Allahabad, August 20, 2013: Tall, bespectacled, a scrappy beard, kurta and a sling bag. That’s Rajiv Chandel for you, a picture of a usual activist on the move.
A second look and curiosity sets in. Thirty-two-year old Chandel is barefoot and has been so for over two years now. But he is not on a pilgrimage or a mission against corruption. His pledge is as basic as it gets: to restore water to drought-hit villages in Uttar Pradesh.
Mr. Chandel was born at Sujani village in the water-scarce Meja tehsil of Allahabad into the family of foot soldiers of the royalty of the late former Prime Minister, V.P. Singh. His father was a government schoolteacher and mother is a farmer. After graduating from Allahabad University, Mr. Chandel had a five-year stint as a reporter with top Hindi newspapers but soon became disenchanted with the “corporate-run media.”
He then shifted focus to grass-roots issues in his region, in particular water scarcity and sanitation. In 2011, in an attempt to know the status of the languishing Bansagar Irrigation Scheme, he approached the regional project office. Approved way back in the 1970s as a joint venture between Madhya Pradesh and Uttar Pradesh, besides Bihar, work on the project in this State began only in 1990 and it is in limbo even today.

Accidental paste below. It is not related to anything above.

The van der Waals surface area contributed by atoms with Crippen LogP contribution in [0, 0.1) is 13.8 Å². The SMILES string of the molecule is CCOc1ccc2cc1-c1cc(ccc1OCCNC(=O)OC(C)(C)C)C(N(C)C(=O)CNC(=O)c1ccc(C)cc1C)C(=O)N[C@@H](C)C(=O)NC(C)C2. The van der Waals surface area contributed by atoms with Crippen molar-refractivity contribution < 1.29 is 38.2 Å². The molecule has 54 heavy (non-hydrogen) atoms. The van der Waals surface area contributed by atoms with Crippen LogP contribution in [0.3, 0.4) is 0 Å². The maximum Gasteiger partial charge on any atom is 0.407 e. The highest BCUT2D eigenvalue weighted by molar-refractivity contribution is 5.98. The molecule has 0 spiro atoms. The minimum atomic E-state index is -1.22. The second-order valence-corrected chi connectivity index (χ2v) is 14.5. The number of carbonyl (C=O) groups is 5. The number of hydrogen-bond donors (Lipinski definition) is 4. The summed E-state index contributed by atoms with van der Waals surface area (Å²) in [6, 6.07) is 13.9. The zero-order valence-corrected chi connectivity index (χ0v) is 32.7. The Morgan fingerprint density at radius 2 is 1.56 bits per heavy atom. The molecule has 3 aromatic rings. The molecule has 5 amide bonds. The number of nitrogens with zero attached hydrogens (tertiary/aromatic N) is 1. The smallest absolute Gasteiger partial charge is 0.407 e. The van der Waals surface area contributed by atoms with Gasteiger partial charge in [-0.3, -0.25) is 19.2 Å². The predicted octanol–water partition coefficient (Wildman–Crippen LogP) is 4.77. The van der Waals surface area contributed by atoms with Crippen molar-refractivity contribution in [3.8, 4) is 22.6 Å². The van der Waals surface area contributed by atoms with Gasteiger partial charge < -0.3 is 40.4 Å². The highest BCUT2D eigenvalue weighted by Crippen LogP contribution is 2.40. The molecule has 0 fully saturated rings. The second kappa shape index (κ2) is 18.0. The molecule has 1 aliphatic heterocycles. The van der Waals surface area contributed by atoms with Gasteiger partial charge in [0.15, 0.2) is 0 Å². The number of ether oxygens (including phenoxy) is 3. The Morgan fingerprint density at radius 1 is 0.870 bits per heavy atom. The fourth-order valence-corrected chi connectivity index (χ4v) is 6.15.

“I only wanted to know when the project would start but the officials were rude and asked me who I was to ask about it. I told him I was a farmer. ‘You shall get water when it comes. Now get out,’ a senior official told me lashing out insults and indecent words,” recounts Mr. Chandel.
This incident convinced him that unless he took an active role, the bureaucratic-political nexus would ensure that farmers’ problems remained unattended to.
“I pledged to farmers that only when I get them water from the Bansagar project will I wear footwear,” he says.
Mr. Chandel then started his crusade to unravel the irregularities in the project, while also gathering data on the numerous power plants coming up in Uttar Pradesh. As official versions did not remove his doubts, he took the Right to Information route and has filed over 500 RTI applications on water, power plants, rural sanitation, the Mahatma Gandhi National Rural Employment Guarantee Scheme and primary education.
“I went from village to village telling farmers about water use and how the power plants would ruin them. How Bansagar fell victim to corruption. I don’t force them. I ask them ‘Will you join me?’ And show them the facts.”